Heil PR40 – My New “Multi-Purpose” Mic

On June 28, 2015

Lately I’ve been looking for a decent all-round, multi-purpose microphone for close source applications. OK, so there probably isn’t a mic that is perfect for everything, but there is certainly a range of mics that will do a great job in front of most close sources. My specs were:

  • £200-£300
  • Work with voice, percussion and guitars
  • Decently high dBSpl rating

Straight away, these became the contenders:

  • Shure SM7b
  • Electrovoice RE20
  • Beyerdynamic M88

However, one mic kept cropping up, both through forums and recommendations from other engineers. The Heil PR40…

Heil PR40

Heil probably don’t have the same well known branding as the mics mentioned above, but don’t let that sway you to believing this is an amateur outfit. Bob Heil has a remarkable reputation as an innovator, both in microphone design and in the fields of ham radio. Based out of Illinois, the mics are assembled and tested in the good ol’ U S of A.

The first thing you’ll notice about the mic is that although it looks like it is side address, it is not. Much like the mics above, you need to fire your sound into the top of the mic, not the side. It comes with a simple clip as standard, but has optional shockmount accessories, and it also comes in a nice leather case. The presentation and finish lets you instantly feel that this is a mic of very high quality.

The mic element is surrounded by a double mesh pop screen called a “breath-basket”. Much like the Re20, the basket does a pretty decent job reducing pops and plosive sounds without a proper shield.

So, let’s make some comparisons using Microsoft Data…

Mic Comparison pics Mic Comparison Graphs

The first thing I noticed on the standard data graph from MD was the much flatter and more extended response of the PR-40. It has a low frequency response that stretches down to 28Hz and even rolling down to 18Hz (-3dB). There is also a nice little present boost around 5KHz, which helps pop my percussions and give a bit more detail to my vocals. It also helps with detail on electric guitar tone. This all can be credited to the great design of the microphone element; a dynamic coil with uses a low-mass copper-wound voice coil assembly with a neodymium magnet and a quilted aluminium diaphragm.  This means that the mic also sounds great on percussion, while also remaining pleasant on vocals, even if a little coloured.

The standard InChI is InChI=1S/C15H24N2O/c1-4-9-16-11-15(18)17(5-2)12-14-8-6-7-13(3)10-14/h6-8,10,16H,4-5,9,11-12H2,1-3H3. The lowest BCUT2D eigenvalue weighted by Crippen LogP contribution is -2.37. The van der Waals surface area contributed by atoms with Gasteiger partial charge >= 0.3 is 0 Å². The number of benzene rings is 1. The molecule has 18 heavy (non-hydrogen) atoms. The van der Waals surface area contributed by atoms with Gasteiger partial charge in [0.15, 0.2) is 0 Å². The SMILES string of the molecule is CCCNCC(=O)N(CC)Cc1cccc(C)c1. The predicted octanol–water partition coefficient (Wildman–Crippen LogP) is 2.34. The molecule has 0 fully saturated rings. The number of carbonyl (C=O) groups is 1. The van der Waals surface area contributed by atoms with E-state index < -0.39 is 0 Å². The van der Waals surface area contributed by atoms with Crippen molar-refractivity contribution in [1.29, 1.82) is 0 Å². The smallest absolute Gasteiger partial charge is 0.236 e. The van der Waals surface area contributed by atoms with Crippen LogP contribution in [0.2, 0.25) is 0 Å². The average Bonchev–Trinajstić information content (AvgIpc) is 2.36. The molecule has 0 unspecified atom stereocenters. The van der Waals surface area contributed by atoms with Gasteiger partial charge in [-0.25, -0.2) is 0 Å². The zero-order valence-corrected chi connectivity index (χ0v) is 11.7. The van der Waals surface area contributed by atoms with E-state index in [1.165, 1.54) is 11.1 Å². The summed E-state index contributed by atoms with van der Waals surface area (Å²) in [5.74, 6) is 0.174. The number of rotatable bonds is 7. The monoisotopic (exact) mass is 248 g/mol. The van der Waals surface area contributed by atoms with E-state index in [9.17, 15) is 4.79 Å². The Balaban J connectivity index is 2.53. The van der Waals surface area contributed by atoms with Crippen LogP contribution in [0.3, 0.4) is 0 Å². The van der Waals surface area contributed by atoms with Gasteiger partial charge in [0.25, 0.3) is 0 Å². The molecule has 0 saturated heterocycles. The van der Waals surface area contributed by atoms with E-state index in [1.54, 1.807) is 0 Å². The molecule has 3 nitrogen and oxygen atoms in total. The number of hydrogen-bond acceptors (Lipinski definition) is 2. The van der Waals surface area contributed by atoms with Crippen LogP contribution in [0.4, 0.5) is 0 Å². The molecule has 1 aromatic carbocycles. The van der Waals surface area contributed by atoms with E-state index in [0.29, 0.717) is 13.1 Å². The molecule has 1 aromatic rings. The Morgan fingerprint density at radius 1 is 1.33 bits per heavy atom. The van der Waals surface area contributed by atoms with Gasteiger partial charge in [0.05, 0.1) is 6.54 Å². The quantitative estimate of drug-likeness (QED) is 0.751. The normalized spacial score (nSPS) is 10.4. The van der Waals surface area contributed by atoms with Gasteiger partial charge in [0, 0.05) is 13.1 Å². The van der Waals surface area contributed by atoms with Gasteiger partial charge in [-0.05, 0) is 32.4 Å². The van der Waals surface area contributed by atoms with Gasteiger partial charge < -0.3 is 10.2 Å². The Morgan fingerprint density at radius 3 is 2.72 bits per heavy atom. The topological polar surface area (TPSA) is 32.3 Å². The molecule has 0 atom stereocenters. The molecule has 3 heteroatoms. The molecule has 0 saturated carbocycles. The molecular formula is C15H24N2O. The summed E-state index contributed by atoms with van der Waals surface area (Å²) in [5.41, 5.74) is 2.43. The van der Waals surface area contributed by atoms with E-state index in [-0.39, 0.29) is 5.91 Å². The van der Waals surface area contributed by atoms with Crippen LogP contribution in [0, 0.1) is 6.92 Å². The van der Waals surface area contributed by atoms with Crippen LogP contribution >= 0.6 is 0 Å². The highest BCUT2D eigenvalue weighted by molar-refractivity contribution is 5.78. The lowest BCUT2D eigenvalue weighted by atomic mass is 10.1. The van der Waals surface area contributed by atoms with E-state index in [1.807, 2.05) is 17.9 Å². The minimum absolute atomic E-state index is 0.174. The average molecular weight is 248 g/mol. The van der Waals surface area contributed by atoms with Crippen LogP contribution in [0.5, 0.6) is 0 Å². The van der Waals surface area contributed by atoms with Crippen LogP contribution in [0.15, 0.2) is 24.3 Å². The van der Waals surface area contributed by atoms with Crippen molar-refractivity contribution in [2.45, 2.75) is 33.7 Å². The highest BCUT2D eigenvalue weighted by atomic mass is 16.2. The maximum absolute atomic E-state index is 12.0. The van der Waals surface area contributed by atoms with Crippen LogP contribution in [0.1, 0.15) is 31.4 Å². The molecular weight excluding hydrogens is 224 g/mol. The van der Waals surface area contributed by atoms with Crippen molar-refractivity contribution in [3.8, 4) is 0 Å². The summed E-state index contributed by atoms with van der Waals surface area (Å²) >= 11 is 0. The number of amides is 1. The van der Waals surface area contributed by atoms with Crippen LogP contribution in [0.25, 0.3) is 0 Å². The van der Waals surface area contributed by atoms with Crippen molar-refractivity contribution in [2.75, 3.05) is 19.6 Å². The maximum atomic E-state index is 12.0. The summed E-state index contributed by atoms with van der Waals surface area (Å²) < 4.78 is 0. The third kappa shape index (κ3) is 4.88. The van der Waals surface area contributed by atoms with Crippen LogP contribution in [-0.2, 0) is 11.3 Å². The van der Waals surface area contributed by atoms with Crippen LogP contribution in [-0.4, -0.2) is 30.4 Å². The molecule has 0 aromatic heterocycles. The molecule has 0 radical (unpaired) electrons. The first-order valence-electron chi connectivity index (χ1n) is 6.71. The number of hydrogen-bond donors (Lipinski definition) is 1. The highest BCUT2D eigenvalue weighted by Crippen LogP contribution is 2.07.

The PR-40 can withstand up to 148 dBSpl, which is probably my Bob Heil is so happy with how the unit sounds on Kick drums. The unit also comes in around £220, so it works for my budget too.

So, it seems to tick all the boxes. Considering I have access to the others through work, I thought this would simply add another option to the cupboard. However, the mic has barely come down of my mic stand since I bought it. As I’ve been doing more work with my Bodhran, as well as several vocal and drum sessions, the mic is one of the first things I reach for. I know what I’m getting with it every time.  On Mike Hillier’s suggestion, I’ve also been running it through my Universal Audio LA610 and it adds another layer of life to the mic.

Overall, I’m very happy with the mic and I keep throwing it in front of more and more sources and still getting great results. I’m waiting to throw it in front of some horns, which should be a great test for it. This should be a great addition for anyones mic locker, so put it on your shopping list 😉

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